“And Moshe stretched out his hand over
the sea, and HASHEM moved the sea with a strong eastern wind
all the night, and He turned the sea to damp land and the
water split.” — Shemos 14:21
Egypt, the country
that bragged that no slave had ever escaped its land, stood
by helplessly as the Chosen Nation triumphantly left. Yet
even at this moment, Pharaoh sent spies along to follow
them. After three days, his agents reported back that the
Jews had veered off course. Pharaoh called out to his
people, “Let us reclaim that which is ours,” and he led them
When the Mitzrim arrived on the
scene, the Jews were camped out against the Yam Suf. At that
moment, the cloud of fire that led the Jews through the
desert moved to the back of the camp and stopped the
Egyptians from advancing. That entire night, both camps
stood in their places, separated by the Clouds of Glory.
The Ramban explains that during
the night, an eastern wind began blowing. This was the wind
that split the sea. At first, it made small indentations in
the sea, but as the night wore on, the wind became stronger,
and those small indentations grew in size and depth until
the sea itself was split into twelve distinct pathways –
ready for each tribe to cross in its own channel.
The Ramban explains that HASHEM
split the sea with the wind “so that it would appear as if
the wind split the sea into partitions.” Even though the
wind can’t possibly split the sea, much less split it into
twelve separate partitions, nevertheless, because of their
great desire to harm the Jews, the Mitzrim “pegged it
on a natural cause.” It was just the wind, nothing more.
This Ramban is very difficult to
understand. How could the Mitzrim possibly pin the
splitting of the sea on the wind? They were intelligent,
thinking people. They, as everyone else, clearly understood
that this couldn’t be a natural occurrence. How is it
possible that they accepted this sham – that the wind split
Understanding free will
The answer to this question is predicated
upon understanding the concept of free will. Free will
doesn’t mean the theoretical ability to do good or
bad. It is the practical ability where either side is
possible. When a person can just as easily turn to the bad
as to the good, then it is his decision to choose.
As an illustration, do you have free will
to put your hand in a fire? In theory, you do. You could do
it. But you never would. It is damaging. It is foolish. So,
while in theory you have free will to do it, on a
practical level, you don’t.
Chazal (our sages) tell us that
HASHEM created man to give him the opportunity to shape
himself into what he would be for eternity. That molding of
the person is accomplished by choosing what is good and
proper and avoiding that which is wrong and evil. By making
these choices, man forms himself.
To create an even playing field, HASHEM
took the sechel – that pure, brilliant part of me –
and inserted it into a body filled with drives, passions,
and hungers. Now the two parts of me are integrated. I don’t
want only what is good and proper and noble. I also desire
and hunger for many other things. My choice of doing only
good is no longer so simple.
However, if HASHEM created man only out
of these two parts – the sechel and the guf –
the purpose of creation would never have been met. The
wisdom of man is so great that it would be almost impossible
for him to sin. Since every sin damages me and every
mitzvah makes me into a bigger, better person, my
natural intelligence wouldn’t allow me to sin, no matter how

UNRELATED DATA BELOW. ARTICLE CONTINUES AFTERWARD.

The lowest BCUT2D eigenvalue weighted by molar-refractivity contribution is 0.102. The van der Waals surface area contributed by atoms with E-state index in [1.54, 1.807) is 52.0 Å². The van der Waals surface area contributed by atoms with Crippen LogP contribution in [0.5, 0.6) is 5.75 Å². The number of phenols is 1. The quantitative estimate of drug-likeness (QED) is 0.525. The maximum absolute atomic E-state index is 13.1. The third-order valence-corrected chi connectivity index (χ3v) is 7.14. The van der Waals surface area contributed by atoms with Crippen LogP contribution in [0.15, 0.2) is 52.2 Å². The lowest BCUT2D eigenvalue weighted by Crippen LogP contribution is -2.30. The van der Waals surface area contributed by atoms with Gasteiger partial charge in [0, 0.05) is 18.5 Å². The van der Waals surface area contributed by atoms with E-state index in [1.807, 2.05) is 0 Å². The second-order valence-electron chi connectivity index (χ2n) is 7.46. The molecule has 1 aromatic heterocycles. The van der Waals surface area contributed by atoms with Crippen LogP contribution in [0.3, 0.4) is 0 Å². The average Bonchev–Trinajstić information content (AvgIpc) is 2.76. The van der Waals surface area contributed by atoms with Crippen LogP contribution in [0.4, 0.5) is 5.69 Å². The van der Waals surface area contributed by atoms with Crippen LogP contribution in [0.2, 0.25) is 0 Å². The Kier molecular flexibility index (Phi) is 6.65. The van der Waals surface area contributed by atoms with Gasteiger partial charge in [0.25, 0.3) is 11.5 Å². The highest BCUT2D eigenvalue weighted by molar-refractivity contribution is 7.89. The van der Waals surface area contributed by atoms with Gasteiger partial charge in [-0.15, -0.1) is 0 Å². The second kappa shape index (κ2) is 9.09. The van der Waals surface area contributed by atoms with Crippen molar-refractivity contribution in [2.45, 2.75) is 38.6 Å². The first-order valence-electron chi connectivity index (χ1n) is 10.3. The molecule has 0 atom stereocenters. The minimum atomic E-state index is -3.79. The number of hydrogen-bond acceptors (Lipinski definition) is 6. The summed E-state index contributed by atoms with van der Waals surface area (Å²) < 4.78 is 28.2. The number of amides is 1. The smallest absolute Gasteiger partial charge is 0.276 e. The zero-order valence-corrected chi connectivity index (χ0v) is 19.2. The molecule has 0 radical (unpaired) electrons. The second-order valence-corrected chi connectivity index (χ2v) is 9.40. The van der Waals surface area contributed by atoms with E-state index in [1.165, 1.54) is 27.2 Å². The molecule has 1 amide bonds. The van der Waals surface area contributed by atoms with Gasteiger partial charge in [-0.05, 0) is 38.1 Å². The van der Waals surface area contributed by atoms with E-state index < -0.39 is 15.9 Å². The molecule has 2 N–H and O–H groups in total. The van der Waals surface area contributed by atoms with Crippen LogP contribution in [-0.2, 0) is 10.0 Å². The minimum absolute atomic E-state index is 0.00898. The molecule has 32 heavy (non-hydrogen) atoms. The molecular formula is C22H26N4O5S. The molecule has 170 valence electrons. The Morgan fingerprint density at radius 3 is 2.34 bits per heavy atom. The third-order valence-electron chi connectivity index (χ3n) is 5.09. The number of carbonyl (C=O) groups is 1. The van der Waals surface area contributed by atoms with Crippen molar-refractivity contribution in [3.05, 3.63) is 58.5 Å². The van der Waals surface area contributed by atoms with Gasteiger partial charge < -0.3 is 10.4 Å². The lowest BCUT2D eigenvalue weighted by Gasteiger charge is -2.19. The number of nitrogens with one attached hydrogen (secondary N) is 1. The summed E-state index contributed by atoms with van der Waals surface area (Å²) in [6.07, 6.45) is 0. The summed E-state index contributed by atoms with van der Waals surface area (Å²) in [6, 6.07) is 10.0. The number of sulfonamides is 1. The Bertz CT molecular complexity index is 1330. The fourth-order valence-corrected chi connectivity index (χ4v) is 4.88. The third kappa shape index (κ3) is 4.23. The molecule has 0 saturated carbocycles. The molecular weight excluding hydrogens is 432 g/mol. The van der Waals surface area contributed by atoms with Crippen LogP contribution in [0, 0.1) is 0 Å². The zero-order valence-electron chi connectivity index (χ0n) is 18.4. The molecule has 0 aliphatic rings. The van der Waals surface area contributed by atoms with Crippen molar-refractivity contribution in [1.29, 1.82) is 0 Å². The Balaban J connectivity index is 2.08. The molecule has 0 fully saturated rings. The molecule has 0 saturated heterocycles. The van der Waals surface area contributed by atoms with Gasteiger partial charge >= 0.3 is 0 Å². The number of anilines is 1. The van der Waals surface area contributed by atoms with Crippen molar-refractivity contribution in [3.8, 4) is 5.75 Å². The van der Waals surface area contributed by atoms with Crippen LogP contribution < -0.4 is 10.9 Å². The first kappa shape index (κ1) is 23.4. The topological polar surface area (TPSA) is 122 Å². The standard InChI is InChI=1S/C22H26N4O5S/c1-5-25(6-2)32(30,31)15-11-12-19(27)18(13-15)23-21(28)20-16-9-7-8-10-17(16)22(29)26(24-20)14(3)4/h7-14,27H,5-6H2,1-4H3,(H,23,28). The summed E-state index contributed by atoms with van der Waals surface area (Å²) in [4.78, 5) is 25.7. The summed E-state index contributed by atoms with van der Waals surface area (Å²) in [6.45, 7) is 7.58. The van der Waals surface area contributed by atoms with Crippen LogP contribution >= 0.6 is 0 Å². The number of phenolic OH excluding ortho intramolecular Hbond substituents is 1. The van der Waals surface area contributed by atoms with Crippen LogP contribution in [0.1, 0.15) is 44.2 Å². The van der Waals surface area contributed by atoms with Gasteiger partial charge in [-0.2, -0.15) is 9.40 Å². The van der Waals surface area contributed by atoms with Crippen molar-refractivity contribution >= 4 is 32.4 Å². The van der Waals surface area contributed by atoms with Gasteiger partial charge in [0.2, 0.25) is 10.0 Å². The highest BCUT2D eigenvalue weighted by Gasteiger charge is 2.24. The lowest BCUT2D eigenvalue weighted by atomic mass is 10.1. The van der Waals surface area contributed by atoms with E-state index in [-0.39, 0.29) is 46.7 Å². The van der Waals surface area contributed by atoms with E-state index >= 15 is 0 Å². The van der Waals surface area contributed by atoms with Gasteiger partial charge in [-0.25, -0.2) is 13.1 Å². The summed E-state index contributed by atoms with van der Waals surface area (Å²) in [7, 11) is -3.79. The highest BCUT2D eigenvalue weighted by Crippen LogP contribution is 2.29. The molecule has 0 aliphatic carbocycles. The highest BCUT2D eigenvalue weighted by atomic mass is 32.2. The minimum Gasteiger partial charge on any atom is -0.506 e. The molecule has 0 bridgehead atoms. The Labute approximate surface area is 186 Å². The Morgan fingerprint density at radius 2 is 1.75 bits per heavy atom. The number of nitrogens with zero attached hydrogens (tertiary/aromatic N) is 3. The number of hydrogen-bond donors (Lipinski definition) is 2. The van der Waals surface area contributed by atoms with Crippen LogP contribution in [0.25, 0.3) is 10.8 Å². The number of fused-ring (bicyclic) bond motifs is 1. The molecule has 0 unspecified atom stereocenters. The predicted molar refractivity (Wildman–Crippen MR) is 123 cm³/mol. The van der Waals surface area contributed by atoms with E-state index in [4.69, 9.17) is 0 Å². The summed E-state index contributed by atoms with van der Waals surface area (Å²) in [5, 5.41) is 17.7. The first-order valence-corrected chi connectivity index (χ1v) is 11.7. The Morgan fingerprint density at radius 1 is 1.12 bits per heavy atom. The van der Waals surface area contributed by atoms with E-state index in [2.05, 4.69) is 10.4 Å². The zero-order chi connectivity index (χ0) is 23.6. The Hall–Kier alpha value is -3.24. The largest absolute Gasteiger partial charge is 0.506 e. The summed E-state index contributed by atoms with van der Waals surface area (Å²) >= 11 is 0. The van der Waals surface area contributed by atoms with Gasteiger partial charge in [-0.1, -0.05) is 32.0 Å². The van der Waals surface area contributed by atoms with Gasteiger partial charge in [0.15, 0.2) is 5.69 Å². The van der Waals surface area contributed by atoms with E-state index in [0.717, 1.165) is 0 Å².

tempted I might be. I would clearly recognize it as damaging
to me. Much like putting my hand into a fire, in theory I
would have free will to do it, but on a practical level, I
Imagination – its role
Therefore, HASHEM added one more
component to the human: imagination. Imagination is
the creative ability to form a mental picture and sense it
so vividly, so graphically; it is as if it is real. Ask
anyone who has ever cried while reading a novel whether
imagination isn’t a powerful force.
Now armed with this force, man can create
fanciful worlds at his will and actually believe them. If
man wishes to turn to evil, he can create rationales to make
these ways sound noble and proper – at least enough to fool
himself. If he wishes he can do what is right, or if he
wishes, he can turn to wickedness, and even his brilliant
intellect won’t prevent him. With imagination, he is capable
of creating entire philosophies to explain how the behavior
he desires is righteous, correct, and appropriate. Now
man has free will.
People believe what they
want to believe
The result of this is that people don’t
believe that which is factual, proven and true; they believe
what they want to believe. And, one of the greatest
manifestations of this is the Egyptians following the
Jews to their death. Despite living through the makkos,
despite seeing the sea split into twelve sections, they
didn’t believe it was a miracle. They attributed it to the
wind because that is what they wanted to believe.
We see a
parallel to this in our day, when educated people claim that
the world just evolved. No Creator. No Plan. No purpose. All
of the complexity of this vast world just happened. You
might wonder how anyone could be so blind.
answer is quite simple—I don’t want to accept G-d. If G-d
exists then someone is in charge. If G-d exists then there
are rules. Things I have to do, things I can’t do. That
makes me uncomfortable. I am just much more at ease with
denying the whole thing.
person to see the truth, he must put away his bias and ask
himself what do I honestly think? Forget the consequences.
Forget my agenda. What does logic dictate? In that
framework, a person will see the Creator as clear as day.
However, if he doesn’t want to see the truth, nothing in the
world will convince him, not the greatest miracles, and not
even the splitting of the sea itself. He is capable of
believing exactly what he wants to believe.
Sent by: Joy Haber
on Jan 3, 2012